How to make moving house less stressful
Once you have found the perfect property consider using a professional packing and removal company. They come into your home, pack your possessions and transport your goods to your new location. This frees up your time for all the other things that need to be done during this busy period and is often a much quicker process than doing it yourself.
Whichever way you choose to go about your house move, stress levels will increase as moving day draws closer. We spoke to John McKenzie, who specialises in stress management, and he has offered these hints and tips on how to reduce the avoidable stress involved in moving home.
“Most of us are actually quite bad at estimating the time that tasks will take, even if we’ve done them before. Partly that’s through optimism, and partly through unconscious bias, but the result is that people don’t leave enough time and this is the major cause of stress when moving house.
The best way to help you overcome this, and reduce your stress, is to estimate the time for each task involved (for instance de-cluttering, taking belongings to recycling or charity shops, wrapping delicate items, packing boxes) rather than for moving house as a whole. And beware of the ‘ninety-nine’ rule, which is that any task that is nearly finished will always take longer than expected to finally complete.
Having given yourself enough time, the next step in reducing your stress is to get organised. Make a note of things that you need to do as they come to you – for instance adding people and companies that you need to send your new address to as you open your post. The added benefit of writing things down is that it frees up mental space and reduces any anxiety about forgetting important tasks.
Not only are you making headway into your list of jobs, and freeing up physical and mental room, but you’re also starting to prepare yourself emotionally for leaving your old home and making a new start. The importance of giving yourself the opportunity to make the emotional adjustment shouldn’t be forgotten in your plans. Make time to pay any last visits to neighbours or your favourite places, so that you don’t bring any unfinished business with you into your new home.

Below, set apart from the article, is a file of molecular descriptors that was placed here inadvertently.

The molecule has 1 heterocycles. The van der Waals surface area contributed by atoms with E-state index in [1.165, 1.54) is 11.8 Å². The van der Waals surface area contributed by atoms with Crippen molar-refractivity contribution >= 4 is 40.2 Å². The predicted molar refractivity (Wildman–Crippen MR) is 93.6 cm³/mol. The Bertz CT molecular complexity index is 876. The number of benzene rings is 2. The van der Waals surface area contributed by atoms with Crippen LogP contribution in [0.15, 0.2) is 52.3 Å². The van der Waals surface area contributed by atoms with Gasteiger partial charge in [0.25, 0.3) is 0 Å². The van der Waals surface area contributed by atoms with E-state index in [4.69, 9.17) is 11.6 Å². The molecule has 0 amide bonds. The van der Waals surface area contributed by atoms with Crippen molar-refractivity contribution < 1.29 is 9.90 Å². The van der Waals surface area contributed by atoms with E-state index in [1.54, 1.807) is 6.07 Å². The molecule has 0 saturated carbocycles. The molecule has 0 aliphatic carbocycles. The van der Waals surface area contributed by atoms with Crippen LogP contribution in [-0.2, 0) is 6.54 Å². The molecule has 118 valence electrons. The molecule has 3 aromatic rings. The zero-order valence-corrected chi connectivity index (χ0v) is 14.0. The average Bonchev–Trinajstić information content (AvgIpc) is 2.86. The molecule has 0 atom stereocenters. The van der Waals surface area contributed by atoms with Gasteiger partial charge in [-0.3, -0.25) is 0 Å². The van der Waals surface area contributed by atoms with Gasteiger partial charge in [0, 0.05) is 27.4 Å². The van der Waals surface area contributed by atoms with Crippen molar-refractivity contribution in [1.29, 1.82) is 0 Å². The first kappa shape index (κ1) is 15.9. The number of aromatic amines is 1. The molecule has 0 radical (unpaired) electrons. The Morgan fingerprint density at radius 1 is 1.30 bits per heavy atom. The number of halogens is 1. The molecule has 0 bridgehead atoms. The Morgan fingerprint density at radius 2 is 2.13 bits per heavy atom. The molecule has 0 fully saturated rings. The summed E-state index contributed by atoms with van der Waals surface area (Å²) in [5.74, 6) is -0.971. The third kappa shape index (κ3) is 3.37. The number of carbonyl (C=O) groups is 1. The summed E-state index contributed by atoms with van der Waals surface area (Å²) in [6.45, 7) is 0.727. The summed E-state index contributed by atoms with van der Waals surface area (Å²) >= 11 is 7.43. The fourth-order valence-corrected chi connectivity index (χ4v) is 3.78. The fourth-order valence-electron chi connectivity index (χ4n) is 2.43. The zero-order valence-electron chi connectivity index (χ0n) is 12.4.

If possible get to know the new area where you will be living before your move as well. If the distance involved makes it impossible to go there then use the internet to research where you’ll be able to get some shopping and something to eat the evening when you move in. It’s very unlikely that even if you feel like cooking a meal in your new kitchen that you’ll be unpacked enough to have everything you need. Instead pack one box with everything you need to make a drink, have a snack, and some toys for any children.
Finally remember that feeling stressed, upset or uncomfortable are all normal when packing up and moving into a new house. Don’t let becoming emotional at saying good-byes, or feeling that the new house isn’t quite how you pictured it, fool you into thinking that you’ve made a mistake or that things have gone wrong. You can’t avoid stress completely when you move house, so when it does happen remember that it will pass and set yourself some small goals, about packing or making the new house your own, that will give you back a sense of control.”
To find out more about how John can help you reduce stress visit www.johnmckenziehypnotherapist.co.uk.